As a family member, you may want to protect yourself and your loved one from coming to terms with the reality of addiction. You may fear that if you accept your loved one’s addiction, you are giving up on them, admitting defeat or thinking things will get worse. Paradoxically, the opposite happens. Facing the reality of your current situation opens a space within from which you can more clearly assess the realities of the situation, more easily contemplate options and more soberly face the necessity of change. When I truly accept something there is a sense of letting go and relaxation, I am no longer fighting with the reality of my present experience. There is a feeling of slowing down. I am anchored in my body and more awake to my felt sense of the situation. I feel resourced, more in touch with my wisdom, creativity and inner equanimity. This step of acceptance is necessary for both you and your loved one to begin living a life free of addiction. Once taken, you have joined your loved one on their journey out of addiction. In your willingness to accept you are modeling and extending a sense of mutuality and support to your addicted loved one that greatly impacts his ability to take the same step. Through acceptance you are providing the space for something to change, demonstrating your faith in life as it unfolds and honoring your loved one’s process of learning and growth.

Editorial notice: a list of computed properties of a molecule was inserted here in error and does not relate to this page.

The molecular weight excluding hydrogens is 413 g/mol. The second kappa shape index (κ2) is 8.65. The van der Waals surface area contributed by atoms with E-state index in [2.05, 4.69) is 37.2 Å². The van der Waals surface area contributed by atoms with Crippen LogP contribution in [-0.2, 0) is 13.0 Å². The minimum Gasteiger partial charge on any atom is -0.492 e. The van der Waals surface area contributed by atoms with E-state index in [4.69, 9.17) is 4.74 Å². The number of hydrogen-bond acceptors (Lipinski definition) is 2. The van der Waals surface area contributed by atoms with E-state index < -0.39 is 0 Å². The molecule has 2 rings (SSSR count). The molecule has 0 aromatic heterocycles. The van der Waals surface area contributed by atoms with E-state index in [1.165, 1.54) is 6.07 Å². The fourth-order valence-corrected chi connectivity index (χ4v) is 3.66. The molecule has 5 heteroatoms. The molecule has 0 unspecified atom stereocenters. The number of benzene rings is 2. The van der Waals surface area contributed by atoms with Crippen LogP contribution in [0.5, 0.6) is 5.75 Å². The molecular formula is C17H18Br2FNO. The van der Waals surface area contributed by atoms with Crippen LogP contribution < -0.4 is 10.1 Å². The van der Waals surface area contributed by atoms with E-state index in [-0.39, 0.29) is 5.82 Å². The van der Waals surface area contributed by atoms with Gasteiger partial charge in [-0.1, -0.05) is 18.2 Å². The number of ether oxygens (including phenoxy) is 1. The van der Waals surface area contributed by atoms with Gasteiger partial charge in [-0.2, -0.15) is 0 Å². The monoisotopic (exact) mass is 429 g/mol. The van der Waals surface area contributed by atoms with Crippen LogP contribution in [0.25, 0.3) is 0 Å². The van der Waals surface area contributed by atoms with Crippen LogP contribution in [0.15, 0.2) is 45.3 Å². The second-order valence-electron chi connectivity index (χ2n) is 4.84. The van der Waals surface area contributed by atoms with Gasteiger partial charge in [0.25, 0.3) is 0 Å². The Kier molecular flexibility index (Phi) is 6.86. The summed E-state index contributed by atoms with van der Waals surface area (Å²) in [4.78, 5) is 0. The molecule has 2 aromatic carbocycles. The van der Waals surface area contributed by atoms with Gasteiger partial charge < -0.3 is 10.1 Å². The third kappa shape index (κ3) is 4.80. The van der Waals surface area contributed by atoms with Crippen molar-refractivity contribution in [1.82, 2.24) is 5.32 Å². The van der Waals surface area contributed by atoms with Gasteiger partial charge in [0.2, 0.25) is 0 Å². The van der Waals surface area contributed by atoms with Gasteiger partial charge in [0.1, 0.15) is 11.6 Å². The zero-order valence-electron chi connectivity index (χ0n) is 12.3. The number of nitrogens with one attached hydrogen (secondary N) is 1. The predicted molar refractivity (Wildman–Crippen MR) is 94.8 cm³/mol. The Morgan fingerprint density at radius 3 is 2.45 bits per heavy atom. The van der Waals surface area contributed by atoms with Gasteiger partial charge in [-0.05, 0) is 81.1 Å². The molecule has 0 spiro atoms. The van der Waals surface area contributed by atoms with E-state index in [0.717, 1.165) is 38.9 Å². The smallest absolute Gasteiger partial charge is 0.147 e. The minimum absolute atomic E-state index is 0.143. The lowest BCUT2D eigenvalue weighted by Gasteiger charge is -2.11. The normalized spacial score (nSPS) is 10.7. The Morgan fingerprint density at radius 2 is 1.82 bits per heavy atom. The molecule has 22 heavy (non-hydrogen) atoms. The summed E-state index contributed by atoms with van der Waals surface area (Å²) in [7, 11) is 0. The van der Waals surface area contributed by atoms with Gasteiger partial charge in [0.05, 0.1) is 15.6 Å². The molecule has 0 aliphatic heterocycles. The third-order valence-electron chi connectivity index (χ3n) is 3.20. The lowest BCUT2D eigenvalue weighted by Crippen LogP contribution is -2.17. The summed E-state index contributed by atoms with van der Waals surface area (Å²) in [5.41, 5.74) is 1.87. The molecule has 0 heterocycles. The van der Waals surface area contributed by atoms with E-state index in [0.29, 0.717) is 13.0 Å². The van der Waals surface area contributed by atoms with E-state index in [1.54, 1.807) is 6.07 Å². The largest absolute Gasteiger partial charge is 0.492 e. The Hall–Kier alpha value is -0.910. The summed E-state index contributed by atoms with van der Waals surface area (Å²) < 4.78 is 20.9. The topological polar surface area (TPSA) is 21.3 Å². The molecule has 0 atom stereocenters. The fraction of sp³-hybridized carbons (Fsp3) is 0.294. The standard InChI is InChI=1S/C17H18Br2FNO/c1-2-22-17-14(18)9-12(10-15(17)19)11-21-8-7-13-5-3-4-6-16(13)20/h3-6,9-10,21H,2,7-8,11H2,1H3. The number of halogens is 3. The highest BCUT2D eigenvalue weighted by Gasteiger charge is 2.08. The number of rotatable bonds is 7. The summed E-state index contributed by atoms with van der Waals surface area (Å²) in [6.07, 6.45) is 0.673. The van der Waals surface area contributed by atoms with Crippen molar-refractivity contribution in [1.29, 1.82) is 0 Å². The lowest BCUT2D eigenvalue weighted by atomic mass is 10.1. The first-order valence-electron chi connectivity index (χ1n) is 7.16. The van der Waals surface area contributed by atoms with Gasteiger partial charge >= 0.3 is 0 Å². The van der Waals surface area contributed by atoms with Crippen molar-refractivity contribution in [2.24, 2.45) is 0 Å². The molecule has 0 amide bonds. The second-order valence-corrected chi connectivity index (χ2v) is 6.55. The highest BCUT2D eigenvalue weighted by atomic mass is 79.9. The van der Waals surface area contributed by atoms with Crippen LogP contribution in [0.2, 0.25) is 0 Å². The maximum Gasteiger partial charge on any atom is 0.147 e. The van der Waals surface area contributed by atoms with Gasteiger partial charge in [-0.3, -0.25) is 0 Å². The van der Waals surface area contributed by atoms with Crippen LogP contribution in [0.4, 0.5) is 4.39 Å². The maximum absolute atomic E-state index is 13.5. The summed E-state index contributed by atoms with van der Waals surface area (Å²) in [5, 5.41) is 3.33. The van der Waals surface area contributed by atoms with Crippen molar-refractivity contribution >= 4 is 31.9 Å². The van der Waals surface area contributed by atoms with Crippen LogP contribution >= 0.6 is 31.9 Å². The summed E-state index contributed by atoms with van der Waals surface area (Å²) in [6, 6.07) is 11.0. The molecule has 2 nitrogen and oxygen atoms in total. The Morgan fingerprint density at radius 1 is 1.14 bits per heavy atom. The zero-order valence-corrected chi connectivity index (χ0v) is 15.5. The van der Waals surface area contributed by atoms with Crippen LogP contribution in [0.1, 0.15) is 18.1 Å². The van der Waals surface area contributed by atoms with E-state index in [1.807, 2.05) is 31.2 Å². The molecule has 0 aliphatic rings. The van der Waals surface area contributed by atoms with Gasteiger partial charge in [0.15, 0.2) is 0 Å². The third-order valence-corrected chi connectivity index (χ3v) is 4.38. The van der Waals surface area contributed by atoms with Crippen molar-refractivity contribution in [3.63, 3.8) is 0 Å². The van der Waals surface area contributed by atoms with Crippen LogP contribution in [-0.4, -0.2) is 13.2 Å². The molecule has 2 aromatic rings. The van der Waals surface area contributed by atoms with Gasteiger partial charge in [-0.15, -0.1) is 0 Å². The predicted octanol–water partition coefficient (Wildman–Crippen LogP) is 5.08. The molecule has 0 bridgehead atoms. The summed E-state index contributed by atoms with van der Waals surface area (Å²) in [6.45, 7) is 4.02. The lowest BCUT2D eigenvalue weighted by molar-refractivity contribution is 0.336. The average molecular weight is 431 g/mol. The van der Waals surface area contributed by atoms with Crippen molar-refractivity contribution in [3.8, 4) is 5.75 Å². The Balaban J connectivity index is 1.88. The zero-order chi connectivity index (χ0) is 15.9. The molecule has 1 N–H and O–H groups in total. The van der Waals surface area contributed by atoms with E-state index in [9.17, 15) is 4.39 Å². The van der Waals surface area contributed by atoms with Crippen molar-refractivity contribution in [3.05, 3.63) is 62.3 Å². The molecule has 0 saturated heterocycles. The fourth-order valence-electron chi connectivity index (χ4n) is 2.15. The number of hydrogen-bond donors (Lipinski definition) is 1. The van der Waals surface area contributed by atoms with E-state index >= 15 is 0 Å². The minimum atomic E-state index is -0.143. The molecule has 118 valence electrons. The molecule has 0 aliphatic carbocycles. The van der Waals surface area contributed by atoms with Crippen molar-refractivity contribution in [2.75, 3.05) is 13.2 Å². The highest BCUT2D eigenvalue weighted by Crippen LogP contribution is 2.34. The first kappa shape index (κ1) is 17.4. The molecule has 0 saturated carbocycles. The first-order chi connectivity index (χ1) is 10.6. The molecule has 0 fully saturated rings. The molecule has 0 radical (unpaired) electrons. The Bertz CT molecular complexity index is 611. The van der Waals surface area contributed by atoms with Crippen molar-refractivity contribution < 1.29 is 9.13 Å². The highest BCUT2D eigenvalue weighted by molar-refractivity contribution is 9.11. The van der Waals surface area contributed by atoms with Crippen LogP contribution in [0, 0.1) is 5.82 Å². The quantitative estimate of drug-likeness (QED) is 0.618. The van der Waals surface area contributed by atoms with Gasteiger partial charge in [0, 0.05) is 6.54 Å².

When someone repeats the same behavior over and over despite negative consequences, they are attempting to fill a longing for true contentment disguised as seeking after the high of a substance. The peace and sobriety bought with acceptance will connect you and your loved one to the source of wholeness and wisdom and with time the resolution of discontent.